A noted surgeon gains insight into managing postop pain—his own.
In part 1 of his account of his knee replacement surgery, knee replacement specialist Ira H. Kirschenbaum MD, chairman of the Department of Orthopedics at Bronx-Lebanon Hospital Center, Bronx, New York, described his experience as a patient up to and including his procedure.
Ira H. Kirschenbaum MD, Medscape Orthopedics October 05, 2016
Here, in part 2, Dr Kirschenbaum discusses postoperative pain management, including the effectiveness of the multimodal pain management techniques his surgeon prescribed, his need for opioid medication; and the physical aspects of his recovery.
|Tired but Good|
|August 25, 2016|
This is postoperative day 3. This has been a good day so far. My pain ranges from a best of 1 to a worst of 3 out of 10 on a visual pain scale. I haven’t taken anything but Tylenol® and Aleve® all day. I’m able to stand up pretty nicely for a patient who has had his left knee replaced. I’m a bit surprised, actually. I have always thought that my patients would have been in worse shape by this time in terms of pain, but we’ve been pretty aggressive with the multimodal pain medicines and ice. It’s working.
Last night was the last time I took any narcotics. I only took 10 mg of oxycodone at about 9 PM. I ended up waking up at 2:30 AM with a little bit of discomfort that was well controlled with two Tylenol. That’s my pain story.
My knee function is quite good. I’m walking a bit better. I have a knee exercise that I’ll be doing more of today. I do get tired a lot sooner than I would have expected. After walking around a lot this morning, I found myself very tired by 10:30 AM. I think a lot of my body energy is being directed toward my knee to heal it, so the rest of my body becomes correspondingly tired.
I’m not getting dizzy or having any imbalance while walking, but I am aware that when I’m starting to get a little tired, I need to sit or lay down and rest. I took a nap this morning for about an hour and a half, something I don’t usually do. The key is to be sensitized to my degree of tiredness, keep the fluids going, and keep the multimodal pain medications going. Other than that, it’s been a good day.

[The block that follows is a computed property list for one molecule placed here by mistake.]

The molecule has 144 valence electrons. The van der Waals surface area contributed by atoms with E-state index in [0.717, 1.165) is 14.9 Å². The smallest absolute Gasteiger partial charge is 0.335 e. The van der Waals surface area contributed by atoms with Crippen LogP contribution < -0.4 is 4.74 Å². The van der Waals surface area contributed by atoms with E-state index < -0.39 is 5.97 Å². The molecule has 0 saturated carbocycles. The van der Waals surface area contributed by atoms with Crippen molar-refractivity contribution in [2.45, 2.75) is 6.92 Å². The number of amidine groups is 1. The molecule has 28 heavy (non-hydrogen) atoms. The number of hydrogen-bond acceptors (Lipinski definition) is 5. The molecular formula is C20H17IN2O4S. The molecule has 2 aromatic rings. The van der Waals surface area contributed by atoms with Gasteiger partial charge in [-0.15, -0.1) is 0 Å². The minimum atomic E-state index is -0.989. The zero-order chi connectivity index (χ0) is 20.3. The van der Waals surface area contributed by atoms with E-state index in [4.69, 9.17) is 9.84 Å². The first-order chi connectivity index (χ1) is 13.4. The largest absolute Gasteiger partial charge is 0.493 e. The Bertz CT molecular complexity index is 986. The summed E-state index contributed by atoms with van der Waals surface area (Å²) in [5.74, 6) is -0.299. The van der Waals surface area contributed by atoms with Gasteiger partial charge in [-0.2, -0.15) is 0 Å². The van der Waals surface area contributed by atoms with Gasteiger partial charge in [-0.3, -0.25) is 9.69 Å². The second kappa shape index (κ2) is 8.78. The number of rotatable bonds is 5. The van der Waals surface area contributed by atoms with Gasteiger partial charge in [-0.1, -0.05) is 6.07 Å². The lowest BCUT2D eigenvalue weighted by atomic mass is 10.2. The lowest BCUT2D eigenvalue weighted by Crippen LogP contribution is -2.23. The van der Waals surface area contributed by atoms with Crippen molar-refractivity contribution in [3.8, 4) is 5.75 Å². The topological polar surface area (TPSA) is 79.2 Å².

|The Real World|
|August 26, 2016|
Woke up on this fourth day after surgery feeling remarkably well. Some generalized soreness, but I was able to move my knee to 103 degrees. How do I know? Measuring a joint is done with a goniometer. And yes, there is a smartphone app for that.
Today I advanced to a cane. I had been using a walker. A cane felt more natural, and since I did some quadriceps exercises yesterday, my quadriceps strength is improving. As I was instructed in my physical therapy session before the operation, I gripped the cane in my right hand, the hand opposite my new knee, and carefully started walking. I was pumped. I managed to get my clothes on (regular clothes, by the way), climbed into a car (as a passenger), and went out into the real world.
Getting into the car was not hard. I decided to sit in the back seat. I went over to my friend’s business office and hung out for a couple of hours. Had lunch, worked on the computer, made some phone calls. As I mentioned yesterday, after major surgery, this kind of mental effort tires you out. My advice to patients is this: Whatever discomfort, pain, or fear you experience in the first few days, have faith that it will subside in a short while.
|Thinking About Pain|
|August 27, 2016|
It is now Saturday, the fifth day after my surgery. I am well past the time when most patients and surgeons conventionally feel that patients experience the most pain. I now have minor discomfort only.
In my experience as a surgeon, total knee replacement is an operation in which we traditionally use quite a lot of opioids. Yet my opioid use has been minimal. A lot of it has to do with the adoption of modern multimodal pain techniques by my surgeon, which more and more surgeons are using. These techniques include intravenous acetaminophen (Ofirmev®) on a particular protocol; injections of liposomal bupivacaine (Exparel®) in the operating room mixed with standard bupivacaine; ice therapy; early mobilization; oral Tylenol around the clock; and nonsteroidal anti-inflammatory drugs (NSAIDs) both preop and immediately postop.
I’ve been on this regimen since last Monday, when I had my procedure. Since then, I’ve taken oxycodone in 10-mg doses for a total of 30 mg over 4 days. I have taken no other opioids. Partly this is attributable to the success of the multimodal pain techniques. But I also attribute it to the expectations and trust I had that the pain would not be as great as what others who have had this surgery suggested it would be.